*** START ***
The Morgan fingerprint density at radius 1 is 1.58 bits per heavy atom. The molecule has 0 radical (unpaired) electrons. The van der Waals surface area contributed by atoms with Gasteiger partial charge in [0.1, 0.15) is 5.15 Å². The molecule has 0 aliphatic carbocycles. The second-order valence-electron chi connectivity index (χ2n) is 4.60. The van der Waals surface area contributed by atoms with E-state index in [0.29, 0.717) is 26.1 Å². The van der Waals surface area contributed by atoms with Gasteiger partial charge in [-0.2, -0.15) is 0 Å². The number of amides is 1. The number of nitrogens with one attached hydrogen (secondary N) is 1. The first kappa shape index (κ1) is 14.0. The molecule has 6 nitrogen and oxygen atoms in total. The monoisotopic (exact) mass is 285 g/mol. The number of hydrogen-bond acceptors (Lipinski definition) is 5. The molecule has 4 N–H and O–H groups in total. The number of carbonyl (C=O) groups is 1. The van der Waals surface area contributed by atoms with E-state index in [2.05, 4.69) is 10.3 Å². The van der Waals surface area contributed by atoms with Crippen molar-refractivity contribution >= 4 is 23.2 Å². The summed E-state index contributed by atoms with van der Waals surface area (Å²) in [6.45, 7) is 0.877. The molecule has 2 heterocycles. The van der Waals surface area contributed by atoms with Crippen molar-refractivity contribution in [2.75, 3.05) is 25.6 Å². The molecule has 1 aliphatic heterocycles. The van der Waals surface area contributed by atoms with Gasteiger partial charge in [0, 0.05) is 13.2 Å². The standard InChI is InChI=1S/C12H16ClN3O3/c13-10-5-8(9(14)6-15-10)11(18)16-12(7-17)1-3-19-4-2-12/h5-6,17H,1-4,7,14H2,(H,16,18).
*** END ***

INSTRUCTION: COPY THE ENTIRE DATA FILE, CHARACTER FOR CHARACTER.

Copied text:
The Morgan fingerprint density at radius 1 is 1.58 bits per heavy atom. The molecule has 0 radical (unpaired) electrons. The van der Waals surface area contributed by atoms with Gasteiger partial charge in [0.1, 0.15) is 5.15 Å². The molecule has 0 aliphatic carbocycles. The second-order valence-electron chi connectivity index (χ2n) is 4.60. The van der Waals surface area contributed by atoms with E-state index in [0.29, 0.717) is 26.1 Å². The van der Waals surface area contributed by atoms with Gasteiger partial charge in [-0.2, -0.15) is 0 Å². The number of amides is 1. The number of nitrogens with one attached hydrogen (secondary N) is 1. The first kappa shape index (κ1) is 14.0. The molecule has 6 nitrogen and oxygen atoms in total. The monoisotopic (exact) mass is 285 g/mol. The number of hydrogen-bond acceptors (Lipinski definition) is 5. The molecule has 4 N–H and O–H groups in total. The number of carbonyl (C=O) groups is 1. The van der Waals surface area contributed by atoms with E-state index in [2.05, 4.69) is 10.3 Å². The van der Waals surface area contributed by atoms with Crippen molar-refractivity contribution >= 4 is 23.2 Å². The summed E-state index contributed by atoms with van der Waals surface area (Å²) in [6.45, 7) is 0.877. The molecule has 2 heterocycles. The van der Waals surface area contributed by atoms with Crippen molar-refractivity contribution in [2.75, 3.05) is 25.6 Å². The molecule has 1 aliphatic heterocycles. The van der Waals surface area contributed by atoms with Gasteiger partial charge in [0, 0.05) is 13.2 Å². The standard InChI is InChI=1S/C12H16ClN3O3/c13-10-5-8(9(14)6-15-10)11(18)16-12(7-17)1-3-19-4-2-12/h5-6,17H,1-4,7,14H2,(H,16,18).